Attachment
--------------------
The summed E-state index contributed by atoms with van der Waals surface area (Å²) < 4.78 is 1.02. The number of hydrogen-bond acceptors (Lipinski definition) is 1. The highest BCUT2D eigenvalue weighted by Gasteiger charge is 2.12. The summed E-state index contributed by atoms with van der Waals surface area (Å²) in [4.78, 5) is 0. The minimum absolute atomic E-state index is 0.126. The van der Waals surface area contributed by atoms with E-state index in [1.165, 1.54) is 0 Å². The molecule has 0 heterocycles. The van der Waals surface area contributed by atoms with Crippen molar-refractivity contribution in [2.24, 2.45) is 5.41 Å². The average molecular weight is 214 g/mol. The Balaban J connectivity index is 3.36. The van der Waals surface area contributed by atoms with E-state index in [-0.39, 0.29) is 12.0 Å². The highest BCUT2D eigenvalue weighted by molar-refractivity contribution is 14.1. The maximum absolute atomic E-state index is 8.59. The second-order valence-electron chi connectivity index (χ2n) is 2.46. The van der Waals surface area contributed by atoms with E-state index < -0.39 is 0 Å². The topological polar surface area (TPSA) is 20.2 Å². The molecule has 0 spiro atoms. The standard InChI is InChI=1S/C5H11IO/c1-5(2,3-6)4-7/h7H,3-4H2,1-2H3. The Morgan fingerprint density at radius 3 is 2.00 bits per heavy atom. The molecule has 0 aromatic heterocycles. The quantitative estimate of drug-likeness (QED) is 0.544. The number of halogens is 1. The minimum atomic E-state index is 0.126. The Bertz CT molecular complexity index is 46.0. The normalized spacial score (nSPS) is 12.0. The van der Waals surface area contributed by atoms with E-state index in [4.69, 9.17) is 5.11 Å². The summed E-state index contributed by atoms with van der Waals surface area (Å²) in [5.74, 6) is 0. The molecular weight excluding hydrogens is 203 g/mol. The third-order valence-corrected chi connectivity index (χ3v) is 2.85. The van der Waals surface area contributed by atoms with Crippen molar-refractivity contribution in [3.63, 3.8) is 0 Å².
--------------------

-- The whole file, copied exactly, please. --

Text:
The summed E-state index contributed by atoms with van der Waals surface area (Å²) < 4.78 is 1.02. The number of hydrogen-bond acceptors (Lipinski definition) is 1. The highest BCUT2D eigenvalue weighted by Gasteiger charge is 2.12. The summed E-state index contributed by atoms with van der Waals surface area (Å²) in [4.78, 5) is 0. The minimum absolute atomic E-state index is 0.126. The van der Waals surface area contributed by atoms with E-state index in [1.165, 1.54) is 0 Å². The molecule has 0 heterocycles. The van der Waals surface area contributed by atoms with Crippen molar-refractivity contribution in [2.24, 2.45) is 5.41 Å². The average molecular weight is 214 g/mol. The Balaban J connectivity index is 3.36. The van der Waals surface area contributed by atoms with E-state index in [-0.39, 0.29) is 12.0 Å². The highest BCUT2D eigenvalue weighted by molar-refractivity contribution is 14.1. The maximum absolute atomic E-state index is 8.59. The second-order valence-electron chi connectivity index (χ2n) is 2.46. The van der Waals surface area contributed by atoms with E-state index < -0.39 is 0 Å². The topological polar surface area (TPSA) is 20.2 Å². The molecule has 0 spiro atoms. The standard InChI is InChI=1S/C5H11IO/c1-5(2,3-6)4-7/h7H,3-4H2,1-2H3. The Morgan fingerprint density at radius 3 is 2.00 bits per heavy atom. The molecule has 0 aromatic heterocycles. The quantitative estimate of drug-likeness (QED) is 0.544. The number of halogens is 1. The minimum atomic E-state index is 0.126. The Bertz CT molecular complexity index is 46.0. The normalized spacial score (nSPS) is 12.0. The van der Waals surface area contributed by atoms with E-state index in [4.69, 9.17) is 5.11 Å². The summed E-state index contributed by atoms with van der Waals surface area (Å²) in [5.74, 6) is 0. The molecular weight excluding hydrogens is 203 g/mol. The third-order valence-corrected chi connectivity index (χ3v) is 2.85. The van der Waals surface area contributed by atoms with Crippen molar-refractivity contribution in [3.63, 3.8) is 0 Å².